.
    Shooweee, you see how far I have to go to justify to myself that I just made a judgement of other people!?

    Reply

  15. Po
    Sep 07, 2010 @ 21:28:30

    Tiah, why, may abs are rather hard, thank you ;)
    .
    Ha just kidding. I know, I have also encountered the holier than thou people who think they are good because they go to church. I love thinking about words like ‘good’ and ‘beauty’ and morality’ both in a literal and philosophical sense. I think at the moment I am adopting a cultural point of view, that our cultures decide what is good and bad. I guess because I am a religious sceptic I think there is no objective good or bad at all, only that which we decide. But anyhoo, I will probably change my mind on that tomorrow.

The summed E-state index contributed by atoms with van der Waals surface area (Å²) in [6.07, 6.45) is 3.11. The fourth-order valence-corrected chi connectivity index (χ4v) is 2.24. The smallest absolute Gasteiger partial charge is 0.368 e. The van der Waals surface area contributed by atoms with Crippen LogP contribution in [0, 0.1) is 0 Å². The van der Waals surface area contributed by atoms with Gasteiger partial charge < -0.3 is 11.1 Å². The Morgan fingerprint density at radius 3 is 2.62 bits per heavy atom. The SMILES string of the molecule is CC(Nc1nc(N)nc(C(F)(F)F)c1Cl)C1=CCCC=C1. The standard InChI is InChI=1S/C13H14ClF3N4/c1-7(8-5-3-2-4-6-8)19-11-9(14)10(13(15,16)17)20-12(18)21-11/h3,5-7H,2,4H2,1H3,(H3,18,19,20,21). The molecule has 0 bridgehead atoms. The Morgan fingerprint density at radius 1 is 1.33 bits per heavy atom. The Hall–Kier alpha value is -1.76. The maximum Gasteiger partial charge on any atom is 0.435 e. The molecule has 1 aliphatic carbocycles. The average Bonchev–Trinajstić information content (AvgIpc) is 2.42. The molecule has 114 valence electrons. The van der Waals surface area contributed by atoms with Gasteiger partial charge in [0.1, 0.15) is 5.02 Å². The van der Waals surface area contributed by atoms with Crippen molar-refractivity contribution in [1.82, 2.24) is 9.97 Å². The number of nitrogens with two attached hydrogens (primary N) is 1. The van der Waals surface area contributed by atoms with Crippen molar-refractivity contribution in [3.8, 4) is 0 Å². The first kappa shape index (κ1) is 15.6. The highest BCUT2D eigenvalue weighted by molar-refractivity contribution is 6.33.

Reply

  16. Po
    Sep 07, 2010 @ 21:33:13

    Champagne heathen: oh the mother in law! I quake at the thought of a mother in law! Well, actually it is a father in law I have to worry about if I have to worry. The BFG’s dad is quite a devout catholic. He is a lovely man though. His grandkids from his daughter all ended up being Muslim, so I am worried he secretly hankers after a little catholic kid. I just couldn’t baptise a kid though. You see, this is exactly why I object to ‘just in case’, it’s because when I imagine doing something like a baptism, I feel a bit sick, like what a faker, lier, evil person! Marriage makes me feel the same way. Actually almost all of the customs and rituals that people take part in make me feel that way. I really am a mutant.
    .
    I wouldn’t object to the bfg’s dad taking an imaginary sprog to church though and letting the kid decide for himself. He can get baptised later.

    Reply